Sasisekharan noted that recent studies have shown that the hemagglutinin protein from bird flu viruses has on occasion attached to glycans of the upper airways. The surprising finding, he explained, is that the virus didnt always spread effectively.
This was a conundrum, said Sasisekharan.
To solve it, he and his team turned to the Consortium for Functional Glycomics (CFG), an initiative supported by NIGMS to explore the interactions between proteins and different types of sugars.
Mining data from the CFG glycan array, a tool for quickly screening protein-glycan binding preferences, Sasisekharan began to explore the structures of the different sugar chains coating upper respiratory tract cells.
We found remarkable diversity, he said. Even though these glycans are all linked the same way chemically, they have very different shapes.
According to the results, glycans of upper respiratory tract cells come in two main varieties: short and cone-shaped, and long and umbrella-shaped.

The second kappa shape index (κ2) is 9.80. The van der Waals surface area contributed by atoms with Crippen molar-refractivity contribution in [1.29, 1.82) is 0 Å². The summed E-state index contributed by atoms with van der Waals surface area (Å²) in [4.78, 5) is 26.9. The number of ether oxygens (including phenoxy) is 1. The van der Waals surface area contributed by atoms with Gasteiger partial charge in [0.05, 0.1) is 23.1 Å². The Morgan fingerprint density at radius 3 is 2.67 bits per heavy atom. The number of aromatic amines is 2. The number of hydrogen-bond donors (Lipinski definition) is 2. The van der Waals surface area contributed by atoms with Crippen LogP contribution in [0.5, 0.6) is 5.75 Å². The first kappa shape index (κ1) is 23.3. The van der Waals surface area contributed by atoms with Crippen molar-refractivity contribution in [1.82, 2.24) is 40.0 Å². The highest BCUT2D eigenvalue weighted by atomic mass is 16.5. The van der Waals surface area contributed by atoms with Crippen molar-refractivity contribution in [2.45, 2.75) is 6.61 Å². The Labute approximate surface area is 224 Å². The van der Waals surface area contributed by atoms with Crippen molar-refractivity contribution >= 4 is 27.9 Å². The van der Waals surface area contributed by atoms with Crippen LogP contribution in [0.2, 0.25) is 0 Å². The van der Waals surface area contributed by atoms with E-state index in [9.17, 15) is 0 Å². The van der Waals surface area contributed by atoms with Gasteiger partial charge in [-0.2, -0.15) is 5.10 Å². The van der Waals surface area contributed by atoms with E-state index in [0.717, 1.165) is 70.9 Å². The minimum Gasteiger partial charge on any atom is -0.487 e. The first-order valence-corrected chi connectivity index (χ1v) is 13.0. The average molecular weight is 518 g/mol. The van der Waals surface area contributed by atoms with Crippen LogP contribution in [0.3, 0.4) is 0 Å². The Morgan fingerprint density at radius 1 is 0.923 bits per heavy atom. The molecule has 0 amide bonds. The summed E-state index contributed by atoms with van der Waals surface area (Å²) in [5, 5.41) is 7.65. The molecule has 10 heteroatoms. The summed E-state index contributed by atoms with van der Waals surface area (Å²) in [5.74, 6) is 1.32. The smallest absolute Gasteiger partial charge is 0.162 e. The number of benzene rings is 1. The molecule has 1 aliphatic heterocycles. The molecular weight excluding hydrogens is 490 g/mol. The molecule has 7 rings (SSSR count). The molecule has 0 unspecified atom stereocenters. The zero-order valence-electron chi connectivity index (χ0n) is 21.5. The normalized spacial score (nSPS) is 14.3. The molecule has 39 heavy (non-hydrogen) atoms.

When the researchers combined this information with data from experiments and the glycan array, they found that the hemagglutinin protein from human-adapted flu viruses attached specifically to the long glycans of the upper respiratory tract. They also confirmed that the hemagglutinin from H5N1 viruses bound mainly to the cone-shaped glycans found in the lower respiratory tract.
These findings suggest that for the H5N1 bird flu virus to infect people and sustain its spread in humans, it must adapt so that it can latch onto the umbrella-shaped glycans of the upper respiratory tract.
Until now, we had an incomplete understanding of avian flu hemagglutinin and how the protein must adapt to humans, said Sasisekharan.
The new knowledge may unlock strategies for tracking mutations in the avian flu virus that allow it to bind to l
|Contact: Alisa Machalek|
NIH/National Institute of General Medical Sciences